Tips On How To Make Amazing Oil Paintings
Oil painting was in existence as early as the 5th century, but it did not gain wind until the 15th, as its practice migrated from China, India and the Middle East to Europe, in what was then the Middle Ages. Eventually, it became the principal medium used in artworks. And by Renaissance period, different techniques in oil painting began to emerge, giving way to a myriad of movements, from impressionist to realists, to surrealist. Rembrandt, Van Gogh, Cezanne, Monet and Renoir are just some of the artists made famous by their masterful oil paintings.
Traditional oil painting processes often start with a sketch. The artist is set to draw his subject matter onto the canvas using charcoal. After which, he is to start mixing the colors with linseed oil and solvents. And then, these mixtures were applied over the drawing appropriately and each layer brushed was mandated to have thicker oil coating than the last to promote faster drying, which might take about two weeks. After six months, the finished product is varnished to give it additional protection. And subsequently, it is framed for display.
When making oil paintings, it is highly recommended that you lay out your choice of colors on your palette before you start, in the order you intend to use them so you could progress instinctively and avoid making mistakes. If you want to test how certain mixtures will pan out, try out different combinations first using a sheet and label them appropriately. In addition, try not to use ivory black for your sketching, in case you do not have charcoal, as it tends to dry slower than other oil paints. If you are using charcoal, draw lightly so it does not affect the colors you utilize after. Be mindful of the ingredients of your oil paints as well, and see to it that you have those containing lead, cobalt and manganese; not the generic alternatives. And in mixing linseed oil, avoid using too much as it promote wrinkling.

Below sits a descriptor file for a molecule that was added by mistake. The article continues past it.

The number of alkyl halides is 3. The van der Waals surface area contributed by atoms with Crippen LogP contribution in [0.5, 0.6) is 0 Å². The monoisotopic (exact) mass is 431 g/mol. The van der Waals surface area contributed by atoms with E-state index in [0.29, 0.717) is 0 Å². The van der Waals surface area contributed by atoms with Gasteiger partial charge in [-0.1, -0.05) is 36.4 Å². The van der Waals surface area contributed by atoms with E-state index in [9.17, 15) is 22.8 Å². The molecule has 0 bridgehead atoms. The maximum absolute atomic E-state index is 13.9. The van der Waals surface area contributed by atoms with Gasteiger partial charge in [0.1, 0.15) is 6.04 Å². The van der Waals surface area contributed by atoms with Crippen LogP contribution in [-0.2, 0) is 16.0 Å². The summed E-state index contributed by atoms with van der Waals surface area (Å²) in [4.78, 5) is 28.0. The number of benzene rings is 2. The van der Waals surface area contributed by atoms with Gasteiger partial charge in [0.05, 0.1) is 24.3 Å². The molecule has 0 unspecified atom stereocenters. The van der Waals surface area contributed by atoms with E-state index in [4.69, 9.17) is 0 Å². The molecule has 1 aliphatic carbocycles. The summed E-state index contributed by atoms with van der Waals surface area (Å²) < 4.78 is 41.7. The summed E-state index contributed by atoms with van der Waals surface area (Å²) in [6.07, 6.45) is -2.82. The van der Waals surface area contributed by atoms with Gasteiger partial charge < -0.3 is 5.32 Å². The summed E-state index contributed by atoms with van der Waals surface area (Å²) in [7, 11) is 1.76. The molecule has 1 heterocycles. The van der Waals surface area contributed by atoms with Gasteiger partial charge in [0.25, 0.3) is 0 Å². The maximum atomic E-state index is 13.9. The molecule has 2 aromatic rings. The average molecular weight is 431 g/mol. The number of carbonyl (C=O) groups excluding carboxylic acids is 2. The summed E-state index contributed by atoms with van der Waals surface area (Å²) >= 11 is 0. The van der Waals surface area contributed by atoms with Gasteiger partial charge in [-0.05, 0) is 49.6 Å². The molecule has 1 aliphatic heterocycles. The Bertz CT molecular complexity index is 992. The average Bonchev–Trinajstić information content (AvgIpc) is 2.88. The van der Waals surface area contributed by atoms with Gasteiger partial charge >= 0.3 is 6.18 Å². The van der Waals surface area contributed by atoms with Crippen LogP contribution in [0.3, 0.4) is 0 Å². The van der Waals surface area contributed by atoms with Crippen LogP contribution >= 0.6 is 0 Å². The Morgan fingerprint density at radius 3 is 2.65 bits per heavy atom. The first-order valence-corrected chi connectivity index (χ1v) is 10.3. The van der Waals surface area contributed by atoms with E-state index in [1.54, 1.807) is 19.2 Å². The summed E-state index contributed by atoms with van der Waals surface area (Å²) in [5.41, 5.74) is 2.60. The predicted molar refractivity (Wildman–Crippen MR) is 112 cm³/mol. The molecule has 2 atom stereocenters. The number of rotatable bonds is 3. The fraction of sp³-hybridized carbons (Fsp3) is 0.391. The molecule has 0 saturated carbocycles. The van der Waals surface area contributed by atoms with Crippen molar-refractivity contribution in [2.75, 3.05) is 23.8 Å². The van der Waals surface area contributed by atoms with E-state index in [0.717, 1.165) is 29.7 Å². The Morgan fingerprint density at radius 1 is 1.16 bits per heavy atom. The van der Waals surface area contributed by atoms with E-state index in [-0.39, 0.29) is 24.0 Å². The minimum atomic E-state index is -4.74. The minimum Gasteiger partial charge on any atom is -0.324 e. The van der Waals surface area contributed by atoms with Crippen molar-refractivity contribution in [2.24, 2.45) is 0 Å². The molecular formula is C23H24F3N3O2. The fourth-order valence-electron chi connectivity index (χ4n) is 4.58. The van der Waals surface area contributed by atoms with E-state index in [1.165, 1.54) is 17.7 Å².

Don’t put pressure on the brush when painting. And always wipe it or dip it into white before you shift to another color. That should guarantee you get a clean start and minimize any unwanted mixing. And then avoid starting on light hues as they can be ruined easily later on when you apply darker ones.
Now, as mentioned earlier, oil colors are often mixed with varnishes and other materials in order to manipulate its translucency, density and sheen. But avoid using linseed, particularly, on white and blue mediums as they tend to produce a yellowish discoloration. Instead, use poppy oil on light colors as it has the least tendency to deviate. Just be wary about the fact that it dries slower. If you have made mistakes and would like to clear them up, just use alcohol to take out the layer of oil paint or varnish from the canvas. And once you have the finished product, always dry it under sunlight as lack of it may cause the oil to rise to the surface, ruining the color scheme. Finally, never forfeit the chance to reassess and improve your work. What’s great about oil paintings is that you can always do touch ups on certain parts without ruining the whole thing.